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  • Section 4: Assessment

    What is assessment?

     “Assessment that is consistent with principles of learning and understanding should: mirror good instruction; happen continuously, but not intrusively, as a part of instruction; and provide information (to teachers, students, and parents ) about the levels of understanding that students are reaching”

    (Source: Maine Mathematics and Science Alliance, Page Keeley and Joyce Tugel, 2006)

    What is meant by total assessment of a student's learning?

    Multi-purposes of assessment often fall into one of three categories

    1. Diagnostic: usually precedes instruction and provides information to teachers about knowledge, attitudes, and skills of the student entering the course or before new instruction 
    2. Formative: usually carried out during instructional period to provide feedback to students and teachers on how well the material is being taught and learned 
    3. Summative: usually used at the end of an instructional unit to assess the final outcome of that unit in terms of student learning
      • Grades are usually based upon this type of assessment 
      • Generally based upon cognitive gains 
      • Grades shown on unit tests, progress reports, deficiency notices, and interim reports are examples of summative assessment reports
         
       

    What forms of assessment may be used which are not tests that are an adequate assessment for inquiry based science?

    1. Creative assessments: scrap books, home videos, cartoons 
    2. Journals: shows how students have progressed in their study, may need to focus journals via questioning 
    3. Oral interviews: provides insight to students understanding 
    4. Portfolios: examples of student work, accomplishments, performances, long-term, very individualized, students can evaluate themselves Specific criteria used to make evaluations and judgments of the students work. 
    5. Practical assessment: observations, projects, extended tasks, open-ended labs, apparatus set-up 
    6. Rubrics: a guide for scoring, assessing, and evaluating student work. Rubrics serve as a starting point for discussing and evaluating the learning process.

      Types of Rubrics:
      • Analytical
        • quantitative and address performances broken down into individual tasks or parts 
        • science instruction with consistent standard for each level 
        • students know the standards to achieve the next level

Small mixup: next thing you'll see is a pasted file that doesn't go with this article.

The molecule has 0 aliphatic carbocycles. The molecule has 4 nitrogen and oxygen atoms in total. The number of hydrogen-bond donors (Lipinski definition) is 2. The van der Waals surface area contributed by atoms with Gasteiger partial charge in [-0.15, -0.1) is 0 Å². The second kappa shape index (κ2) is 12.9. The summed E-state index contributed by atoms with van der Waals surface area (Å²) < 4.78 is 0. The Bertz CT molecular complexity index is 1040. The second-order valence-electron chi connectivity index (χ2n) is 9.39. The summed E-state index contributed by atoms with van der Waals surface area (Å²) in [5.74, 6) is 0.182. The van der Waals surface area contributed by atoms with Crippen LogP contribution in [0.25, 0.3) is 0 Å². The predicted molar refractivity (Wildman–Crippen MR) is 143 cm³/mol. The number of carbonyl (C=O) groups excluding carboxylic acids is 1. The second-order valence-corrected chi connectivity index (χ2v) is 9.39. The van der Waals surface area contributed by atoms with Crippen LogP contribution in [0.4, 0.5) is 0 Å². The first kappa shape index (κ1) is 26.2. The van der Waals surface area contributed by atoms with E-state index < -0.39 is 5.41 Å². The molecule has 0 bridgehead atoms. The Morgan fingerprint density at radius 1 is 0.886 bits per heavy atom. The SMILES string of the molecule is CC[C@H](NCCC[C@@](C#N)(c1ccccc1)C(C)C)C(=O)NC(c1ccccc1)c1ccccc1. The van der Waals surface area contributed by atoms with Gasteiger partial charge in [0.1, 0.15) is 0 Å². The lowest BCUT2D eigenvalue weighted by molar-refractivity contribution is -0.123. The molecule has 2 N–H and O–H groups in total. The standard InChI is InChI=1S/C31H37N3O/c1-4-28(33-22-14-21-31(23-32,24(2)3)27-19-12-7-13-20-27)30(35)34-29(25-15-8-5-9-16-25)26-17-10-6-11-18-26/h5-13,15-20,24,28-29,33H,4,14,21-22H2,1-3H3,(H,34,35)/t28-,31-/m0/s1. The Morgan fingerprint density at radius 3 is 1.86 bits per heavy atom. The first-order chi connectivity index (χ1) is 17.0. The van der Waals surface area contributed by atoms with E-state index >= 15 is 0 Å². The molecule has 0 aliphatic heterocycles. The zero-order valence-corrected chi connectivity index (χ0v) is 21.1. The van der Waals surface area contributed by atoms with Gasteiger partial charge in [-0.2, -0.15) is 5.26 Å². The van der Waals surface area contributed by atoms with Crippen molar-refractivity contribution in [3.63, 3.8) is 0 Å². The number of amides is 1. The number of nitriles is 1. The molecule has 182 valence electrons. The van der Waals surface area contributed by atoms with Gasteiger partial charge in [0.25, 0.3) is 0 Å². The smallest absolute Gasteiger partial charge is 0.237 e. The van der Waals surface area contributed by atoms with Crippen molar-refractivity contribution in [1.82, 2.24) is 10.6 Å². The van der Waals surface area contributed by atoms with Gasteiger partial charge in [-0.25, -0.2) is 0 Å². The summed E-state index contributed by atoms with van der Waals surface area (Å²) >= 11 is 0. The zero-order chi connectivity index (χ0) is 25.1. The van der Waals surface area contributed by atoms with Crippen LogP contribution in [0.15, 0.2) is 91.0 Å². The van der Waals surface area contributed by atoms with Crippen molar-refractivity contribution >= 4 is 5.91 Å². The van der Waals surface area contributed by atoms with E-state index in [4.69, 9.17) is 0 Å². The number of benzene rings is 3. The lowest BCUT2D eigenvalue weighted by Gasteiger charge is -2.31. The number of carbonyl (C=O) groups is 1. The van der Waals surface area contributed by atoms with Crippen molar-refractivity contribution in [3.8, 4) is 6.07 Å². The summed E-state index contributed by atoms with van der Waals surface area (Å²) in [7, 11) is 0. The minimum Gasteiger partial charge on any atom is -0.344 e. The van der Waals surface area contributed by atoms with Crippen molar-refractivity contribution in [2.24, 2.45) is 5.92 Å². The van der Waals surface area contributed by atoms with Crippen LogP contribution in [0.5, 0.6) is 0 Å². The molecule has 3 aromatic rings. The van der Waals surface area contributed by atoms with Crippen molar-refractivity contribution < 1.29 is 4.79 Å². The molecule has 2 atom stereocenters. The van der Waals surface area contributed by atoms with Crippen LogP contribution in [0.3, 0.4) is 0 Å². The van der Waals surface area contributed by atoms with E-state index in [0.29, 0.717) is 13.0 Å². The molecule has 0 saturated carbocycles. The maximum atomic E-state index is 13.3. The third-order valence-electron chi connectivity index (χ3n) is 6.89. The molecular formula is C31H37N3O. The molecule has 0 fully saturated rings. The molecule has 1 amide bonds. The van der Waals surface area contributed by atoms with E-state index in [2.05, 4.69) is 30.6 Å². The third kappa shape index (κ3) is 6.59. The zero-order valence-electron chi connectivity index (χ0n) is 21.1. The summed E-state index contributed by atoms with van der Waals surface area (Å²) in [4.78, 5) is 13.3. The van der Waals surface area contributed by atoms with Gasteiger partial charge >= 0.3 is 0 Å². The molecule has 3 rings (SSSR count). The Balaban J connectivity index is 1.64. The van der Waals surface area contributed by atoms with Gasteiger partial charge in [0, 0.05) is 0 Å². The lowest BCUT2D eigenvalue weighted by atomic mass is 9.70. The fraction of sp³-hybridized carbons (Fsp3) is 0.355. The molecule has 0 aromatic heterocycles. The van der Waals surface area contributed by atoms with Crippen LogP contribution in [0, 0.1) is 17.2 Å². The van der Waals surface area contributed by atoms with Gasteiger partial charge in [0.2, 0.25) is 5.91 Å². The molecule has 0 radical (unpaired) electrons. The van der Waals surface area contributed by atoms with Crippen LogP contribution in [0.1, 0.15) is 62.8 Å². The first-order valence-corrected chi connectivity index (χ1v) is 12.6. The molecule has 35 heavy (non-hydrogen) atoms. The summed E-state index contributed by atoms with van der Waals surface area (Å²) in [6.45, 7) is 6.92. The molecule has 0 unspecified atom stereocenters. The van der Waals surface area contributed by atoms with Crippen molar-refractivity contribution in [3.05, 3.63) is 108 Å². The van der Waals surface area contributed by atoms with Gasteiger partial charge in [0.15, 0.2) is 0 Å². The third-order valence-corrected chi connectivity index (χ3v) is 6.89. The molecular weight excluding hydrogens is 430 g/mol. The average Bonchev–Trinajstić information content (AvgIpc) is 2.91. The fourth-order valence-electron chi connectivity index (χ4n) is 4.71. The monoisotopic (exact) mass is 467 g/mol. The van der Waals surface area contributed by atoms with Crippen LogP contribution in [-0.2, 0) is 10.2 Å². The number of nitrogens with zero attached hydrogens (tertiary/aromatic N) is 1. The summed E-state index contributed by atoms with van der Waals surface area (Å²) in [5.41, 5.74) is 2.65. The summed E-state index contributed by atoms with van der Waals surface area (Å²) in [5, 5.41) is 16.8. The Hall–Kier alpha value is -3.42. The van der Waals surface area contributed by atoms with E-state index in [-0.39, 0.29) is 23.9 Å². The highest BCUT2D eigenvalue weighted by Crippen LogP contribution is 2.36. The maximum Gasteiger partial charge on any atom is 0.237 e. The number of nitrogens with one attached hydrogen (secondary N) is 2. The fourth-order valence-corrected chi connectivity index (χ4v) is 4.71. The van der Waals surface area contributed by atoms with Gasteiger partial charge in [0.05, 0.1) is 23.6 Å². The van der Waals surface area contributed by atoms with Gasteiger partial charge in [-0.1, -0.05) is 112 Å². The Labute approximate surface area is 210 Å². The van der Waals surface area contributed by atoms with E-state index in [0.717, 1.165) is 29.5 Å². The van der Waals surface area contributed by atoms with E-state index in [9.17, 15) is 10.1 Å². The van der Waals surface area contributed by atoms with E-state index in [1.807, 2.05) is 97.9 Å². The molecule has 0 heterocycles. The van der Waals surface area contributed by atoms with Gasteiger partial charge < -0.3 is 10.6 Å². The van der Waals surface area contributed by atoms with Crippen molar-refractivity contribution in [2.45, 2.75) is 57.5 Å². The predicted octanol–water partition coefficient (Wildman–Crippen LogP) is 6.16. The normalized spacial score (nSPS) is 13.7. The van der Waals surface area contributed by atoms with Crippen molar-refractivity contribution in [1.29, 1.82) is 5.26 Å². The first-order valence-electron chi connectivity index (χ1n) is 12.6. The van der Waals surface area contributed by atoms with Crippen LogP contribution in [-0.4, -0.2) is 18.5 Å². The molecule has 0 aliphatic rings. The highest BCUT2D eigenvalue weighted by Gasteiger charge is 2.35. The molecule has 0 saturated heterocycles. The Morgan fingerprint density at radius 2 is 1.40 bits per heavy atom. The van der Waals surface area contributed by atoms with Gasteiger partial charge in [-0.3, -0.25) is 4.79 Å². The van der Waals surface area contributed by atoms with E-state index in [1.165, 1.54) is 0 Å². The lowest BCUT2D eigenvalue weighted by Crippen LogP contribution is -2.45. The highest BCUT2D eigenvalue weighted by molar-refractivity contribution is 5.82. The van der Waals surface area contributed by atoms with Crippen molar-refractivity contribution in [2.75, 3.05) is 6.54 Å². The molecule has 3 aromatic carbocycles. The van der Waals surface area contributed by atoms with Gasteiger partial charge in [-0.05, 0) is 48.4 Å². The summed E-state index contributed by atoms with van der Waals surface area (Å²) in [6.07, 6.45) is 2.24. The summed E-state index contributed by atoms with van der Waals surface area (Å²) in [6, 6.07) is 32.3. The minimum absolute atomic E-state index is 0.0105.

• Holistic
        • qualitative
        • consider the entire performance as a whole
         
       
    7. Concept mapping:
      • means of organizing ideas; how students relate concepts they have learned 
      • used to assess prior knowledge 
      • assess knowledge gained 
      • compare maps drawn before with ones after the lesson.
       
    8. Self Evaluation:
      • how students perceive their individual and group performance 
      • students can reflect on how they might improve their performance 
       
    9.  Teacher Assessments:
      • that match exemplary science instruction 
      • that includes hands- on performances 
      • that probe the depth of student understanding 
      • that emphasize the process used to obtain an answer as well as the product or the final answer itself 
      • that include opportunities for reflection and self-evaluation 
      • that include performances such as presentations, journals, and displays 
      • that involve group work designed around too complex for students to undertake individually


      (Source: Llewellynn, Douglas, “Inquire Within”, Second Edition, Chapter 8, page 144)

       

       

    What are some general test guidelines?

    • Attend to creature comforts 
    • Always include space for students name/date/title of test/ pt. value of test 
    • Always include section titles/directions/pt. values 
    • Test items should be difficult enough for the poorly prepared student but easy enough for the students who is well prepared 
    • Design the test to be easily scored. Leave a space for all the answers on one margin. 
    • Rather than having students write on the test, have them place their responses on an answer sheet. 
    • Test questions must be clear and unambiguous – student should exactly understand what is being asked 
    • Encourage honesty by removing temptation to copy via spreading students out or by making two versions of the same test

    (Source: Assessment in the Science Classroom Llewellyn Chapter 8 and Victor Chapter 8)